In my opinion, religion, while not scientific in form and teachings, serves a useful purpose, regardless of the truth of it or otherwise. It provides people with a comfort, a hope, a familiarity and a guideline by which to live their lives. The trouble arises when religion and science come to a face-off, as in the intelligent design/evolution debate in the USA at the moment, or when religion is used as an excuse for violence and evil acts as it has been throughout history. One cannot, generally, blame the religion for these acts - the people perpetrating them are solely responsible. Similarly, one cannot blame science for, say, Hiroshima - those responsible are the ones that made the decision to press the big red button, as it were. Humans are fallible, and we have the free will to choose whether to use certain technology, or to twist certain doctrine, to our own ends.

[Related links: New Scientist podcast, Science v. Religion]


The trouble arises when religion and science come to a face-off...

And also when [Religious] you try to tell others what to believe/convert the masses. Belief in terms of faith is a personal thing. (However, when you're talking belief in terms of a scientific/proven concept, that's different. I think). Going back to converting the masses, that's usually when you get the Religious Wars, isn't it? Wasn't that what The Crusades were?

I think the problem is that Science is Proof with no room for Belief and Reigion is Belief with no room for Proof. Obviously, there's wiggle room there, but if you get right down to the root of it, science is all about what you can prove/disprove and religion is a matter of belief or 'faith'. The mindset in each case is so radically different that it becomes difficult to co-exist.
Indeed, these are very good points. I particularly like your phrase:

Science is Proof with no room for Belief and Religion is Belief with no room for Proof.

Although I'm sure some people would argue that there is proof of religion, although perhaps not repeatable proof, only personal evidence that holds up for them. However, there are said to be miracles attributed to Jesus and/or God even into present and documented times, that were witnessed by many people at once and have no convincing (at least, not yet) scientific explanation.


Hmm, I'm disappointed to see a scientist expounding the idea that science can prove anything absolutely. That is the realm of mathematics and logic and even then it can only be done in reference to assumed axioms.
Science is all about rational belief based on evidence. Newton was sensible enough not to claim that he had proved his theory of gravity, which is just as well considering we now know it to be incorrect. However he did state that the best observations would lead him to believe it, which is a rational position to take and an example of how science operates in general.
No theory can ever be proved absolutely, even if it is the final correct uber-theory, but with every iteration that science makes we come closer to the truth.

As for religion, I am slightly hesitant to comment, not being religious. It's my view that religion must be based on belief without evidence, since any evidence presented by religion must be a statement about the real world, and therefore subject to science (even if it is untestable in practice). If religion wants to keep separate from science, as it seems to, it should restrict itself to metaphysics. I don't know, but I think that theologians also hold this position? Certainly Christianity has retreated from its earlier claims that have been disproven, such as the geocentric view of things.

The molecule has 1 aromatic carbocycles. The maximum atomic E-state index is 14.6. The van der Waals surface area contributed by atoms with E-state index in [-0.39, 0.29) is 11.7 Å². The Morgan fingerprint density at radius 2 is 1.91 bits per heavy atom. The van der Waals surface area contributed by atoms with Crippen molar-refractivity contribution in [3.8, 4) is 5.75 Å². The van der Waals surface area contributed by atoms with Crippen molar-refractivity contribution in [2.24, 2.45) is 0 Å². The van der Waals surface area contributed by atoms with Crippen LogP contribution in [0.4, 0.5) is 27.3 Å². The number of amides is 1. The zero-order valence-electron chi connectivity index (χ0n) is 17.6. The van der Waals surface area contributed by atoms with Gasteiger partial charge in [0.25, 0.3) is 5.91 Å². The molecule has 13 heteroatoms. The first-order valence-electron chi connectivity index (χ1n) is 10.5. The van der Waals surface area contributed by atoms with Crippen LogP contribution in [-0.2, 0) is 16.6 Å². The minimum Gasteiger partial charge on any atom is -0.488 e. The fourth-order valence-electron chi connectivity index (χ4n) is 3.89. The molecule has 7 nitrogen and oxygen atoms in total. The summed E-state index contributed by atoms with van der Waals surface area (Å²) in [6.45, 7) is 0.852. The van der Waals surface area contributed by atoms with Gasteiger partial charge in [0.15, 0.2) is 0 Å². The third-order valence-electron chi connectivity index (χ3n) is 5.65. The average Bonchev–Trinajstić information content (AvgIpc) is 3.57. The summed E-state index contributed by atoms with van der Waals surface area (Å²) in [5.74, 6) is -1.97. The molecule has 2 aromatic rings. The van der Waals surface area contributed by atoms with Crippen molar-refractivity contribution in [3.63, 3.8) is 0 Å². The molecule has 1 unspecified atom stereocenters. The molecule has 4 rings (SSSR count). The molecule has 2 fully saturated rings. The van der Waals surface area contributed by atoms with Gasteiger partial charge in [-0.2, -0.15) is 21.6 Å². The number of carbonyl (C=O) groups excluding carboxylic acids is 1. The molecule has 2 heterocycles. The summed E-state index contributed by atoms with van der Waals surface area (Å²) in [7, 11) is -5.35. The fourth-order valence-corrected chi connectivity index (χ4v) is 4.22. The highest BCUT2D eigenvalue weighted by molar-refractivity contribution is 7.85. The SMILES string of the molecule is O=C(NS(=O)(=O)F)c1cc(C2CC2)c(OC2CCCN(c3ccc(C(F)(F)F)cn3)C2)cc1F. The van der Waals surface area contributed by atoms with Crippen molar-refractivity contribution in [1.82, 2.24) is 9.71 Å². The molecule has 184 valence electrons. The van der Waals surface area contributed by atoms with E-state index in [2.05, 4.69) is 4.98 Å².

I'd like to pose the question, what would a religion based on testable predictions look like? I mean one which came to terms with any contradictory evidence rather than just abandoning its position. Could such a thing even rightly be called a religion?
I have a suspicion that it would eventually evolve into something very much like science, but this idea has never occurred to me before so I haven't thought it through at all. I'd be interested to hear other people's points of view on what makes a religion a religion rather than just a set of beliefs.

John V
I don't know, but I think that theologians also hold this position?

I know at least on theologian that would vehemently disagree with you there! As for your question - I'm afraid I don't have time just now to think about it and consider it fully, but perhaps you should post it as an entry in it's own right too.
Well, I admit to not knowing any theology, but I guess the point of this thing is to educate each other (and have a good old fashioned argument).

The point was though that if a religion makes any kind of testable claim about the physical world, such as "Noah built an ark to survive a global flood", then we are entitled to look for evidence and apply the whole apparatus of science to it. If there turns out to be compelling evidence against such a claim, then surely that religion is weakened?

I had assumed, therefore, that theologians don't stick to the literal interpretation of religious texts in order to avoid being caught in this kind of trap.
The alternative, it seems to me, is that science and religion really do conflict in their answers to certain questions, and frankly I know which one my money's on!
Yes, I think most serious theologians consider more extreme biblical occurences to be metaphorical. They must, surely! Right enough, otherwise crazy physical stuff can and should be subjected to rigourous scientific critique.